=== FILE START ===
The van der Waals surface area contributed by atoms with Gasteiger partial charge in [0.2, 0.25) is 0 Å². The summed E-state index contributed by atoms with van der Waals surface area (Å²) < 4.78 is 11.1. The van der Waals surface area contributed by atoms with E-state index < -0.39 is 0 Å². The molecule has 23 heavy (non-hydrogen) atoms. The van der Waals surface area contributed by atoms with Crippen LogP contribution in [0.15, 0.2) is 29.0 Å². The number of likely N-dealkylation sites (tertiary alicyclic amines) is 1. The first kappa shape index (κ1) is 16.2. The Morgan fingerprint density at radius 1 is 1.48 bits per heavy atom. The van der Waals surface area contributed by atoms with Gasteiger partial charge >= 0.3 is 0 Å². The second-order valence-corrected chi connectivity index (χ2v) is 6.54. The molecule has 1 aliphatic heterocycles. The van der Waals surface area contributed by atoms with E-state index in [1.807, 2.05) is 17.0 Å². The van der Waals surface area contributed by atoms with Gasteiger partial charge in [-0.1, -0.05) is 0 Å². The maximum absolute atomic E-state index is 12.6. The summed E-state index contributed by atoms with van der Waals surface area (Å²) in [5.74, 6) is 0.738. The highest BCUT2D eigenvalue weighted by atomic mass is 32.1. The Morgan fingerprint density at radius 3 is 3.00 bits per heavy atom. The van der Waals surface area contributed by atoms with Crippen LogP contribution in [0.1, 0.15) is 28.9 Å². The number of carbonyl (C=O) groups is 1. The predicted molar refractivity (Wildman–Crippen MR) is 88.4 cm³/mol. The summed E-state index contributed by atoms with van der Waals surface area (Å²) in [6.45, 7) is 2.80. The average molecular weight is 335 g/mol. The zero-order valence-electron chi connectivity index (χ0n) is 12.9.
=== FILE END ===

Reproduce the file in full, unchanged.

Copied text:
The van der Waals surface area contributed by atoms with Gasteiger partial charge in [0.2, 0.25) is 0 Å². The summed E-state index contributed by atoms with van der Waals surface area (Å²) < 4.78 is 11.1. The van der Waals surface area contributed by atoms with E-state index < -0.39 is 0 Å². The molecule has 23 heavy (non-hydrogen) atoms. The van der Waals surface area contributed by atoms with Crippen LogP contribution in [0.15, 0.2) is 29.0 Å². The number of likely N-dealkylation sites (tertiary alicyclic amines) is 1. The first kappa shape index (κ1) is 16.2. The Morgan fingerprint density at radius 1 is 1.48 bits per heavy atom. The van der Waals surface area contributed by atoms with Gasteiger partial charge >= 0.3 is 0 Å². The second-order valence-corrected chi connectivity index (χ2v) is 6.54. The molecule has 1 aliphatic heterocycles. The van der Waals surface area contributed by atoms with E-state index in [1.807, 2.05) is 17.0 Å². The van der Waals surface area contributed by atoms with Gasteiger partial charge in [-0.1, -0.05) is 0 Å². The maximum absolute atomic E-state index is 12.6. The summed E-state index contributed by atoms with van der Waals surface area (Å²) in [5.74, 6) is 0.738. The highest BCUT2D eigenvalue weighted by atomic mass is 32.1. The Morgan fingerprint density at radius 3 is 3.00 bits per heavy atom. The van der Waals surface area contributed by atoms with Crippen LogP contribution in [0.1, 0.15) is 28.9 Å². The number of carbonyl (C=O) groups is 1. The predicted molar refractivity (Wildman–Crippen MR) is 88.4 cm³/mol. The summed E-state index contributed by atoms with van der Waals surface area (Å²) in [6.45, 7) is 2.80. The average molecular weight is 335 g/mol. The zero-order valence-electron chi connectivity index (χ0n) is 12.9.